How to Make a Good Argument
Start Here – How to Make a Good Argument [The Pat Flynn Show]
Then Read This – 3 Steps to Having a Productive Online Argument
There are three questions you should always ask yourself before presenting an argument, and particularly before presenting an argument on any topics pertaining to fitness, religion, or politics:
Am I telling the truth? (Or at least, am I not lying?)
Am I being helpful? (Or at least, am I not being annoying?)
Have I thought my position through?
In the first case, it’s often very difficult to know if you’re telling the truth. Because while I believe there are things about the universe that are objectively true, I also believe it is one of the hardest things in the universe to know what those objective truths are. So, in most cases, the best you can do is say what you believe to be true, not what you know to be true. In other words, to not be lying.
Second, some arguments may be true, but also unhelpful. For example, it’s true to say that 2 + 2 = 4, but saying so doesn’t add anything to a discussion about how to make chocolate chip banana pancakes, typically. Thus spouting truths of an irrelevant nature causes you to look more like a cartoon character than an intellectual; like Ed from Ed, Edd, who in one episode answered every question with the statement that a horse is a horse. Yes, *technically* that’s true. Very good Ed! But it’s not remotely relevant to the discussion at hand. Yet, is this not so often how people act when arguing online, as if their tired and monotonous truism actually meant something? Think here of someone lunging breathlessly at any opportunity to answer a fitness question with the response, “eat less, move more.” Heroes, all of them.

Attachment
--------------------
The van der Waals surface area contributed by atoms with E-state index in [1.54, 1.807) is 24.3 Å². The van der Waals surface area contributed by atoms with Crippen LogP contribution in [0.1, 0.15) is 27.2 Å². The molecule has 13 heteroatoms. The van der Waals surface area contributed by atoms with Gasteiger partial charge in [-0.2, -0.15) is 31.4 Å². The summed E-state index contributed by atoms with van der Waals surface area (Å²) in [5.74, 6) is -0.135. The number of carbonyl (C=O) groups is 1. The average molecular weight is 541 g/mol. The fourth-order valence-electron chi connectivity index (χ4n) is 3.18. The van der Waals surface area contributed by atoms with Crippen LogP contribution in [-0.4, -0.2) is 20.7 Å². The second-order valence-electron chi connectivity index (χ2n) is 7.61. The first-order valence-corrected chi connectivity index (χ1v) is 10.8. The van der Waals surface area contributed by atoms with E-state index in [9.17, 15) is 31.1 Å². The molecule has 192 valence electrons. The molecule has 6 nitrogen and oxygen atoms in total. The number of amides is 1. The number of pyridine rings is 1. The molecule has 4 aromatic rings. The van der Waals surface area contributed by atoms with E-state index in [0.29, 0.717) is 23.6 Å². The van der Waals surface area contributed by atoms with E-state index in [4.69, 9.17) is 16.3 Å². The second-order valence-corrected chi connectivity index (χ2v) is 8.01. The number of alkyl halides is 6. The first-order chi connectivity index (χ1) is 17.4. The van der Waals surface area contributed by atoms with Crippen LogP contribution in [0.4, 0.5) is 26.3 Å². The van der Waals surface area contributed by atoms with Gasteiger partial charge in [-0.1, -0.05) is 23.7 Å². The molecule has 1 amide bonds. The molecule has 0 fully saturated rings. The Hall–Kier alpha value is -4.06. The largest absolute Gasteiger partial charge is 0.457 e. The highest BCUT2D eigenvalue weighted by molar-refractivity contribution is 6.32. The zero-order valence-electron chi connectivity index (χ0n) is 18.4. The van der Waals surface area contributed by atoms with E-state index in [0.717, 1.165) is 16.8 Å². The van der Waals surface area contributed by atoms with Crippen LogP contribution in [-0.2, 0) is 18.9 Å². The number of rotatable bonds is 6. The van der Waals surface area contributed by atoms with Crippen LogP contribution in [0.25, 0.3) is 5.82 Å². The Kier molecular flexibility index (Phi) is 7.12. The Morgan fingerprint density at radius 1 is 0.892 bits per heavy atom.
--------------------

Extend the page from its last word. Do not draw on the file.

Third, have you considered all the objections to your point of view? Have you brought your assertion through as much context as possible to see how well it can withstand scrutiny? Today, as another example, someone in a Facebook group said stretching is a waste of time. Oh, is it, now? But I don’t know, man, to me this just doesn’t sound like someone who’s thought their position over very much, even if they believe they’re telling the truth. Because I can think of a few instances where stretching is certainly not a waste of time. For example: Maybe I like stretching; maybe stretching makes me happy. So unless by waste of time this person was promoting something like, say, nihilism, whereby everything would be a waste of time, including his assertion, and including him–which makes you wonder why he bothered to assert it in the first place–his statement is annoying at best, misleading at worst.
Now here’s why any of this matters. Because bad arguments lead to people doing unreasonable things. And beyond that, a lack of ability to engage in argument at all leads to people relying on violence, rather than conversation, to advance an idea. So either we have argument or we have knives and guns and bombs. I would prefer to have argument. Not because I’m better at argument, but because I know a gun is much more likely to convince me otherwise, even when I believe I am right.
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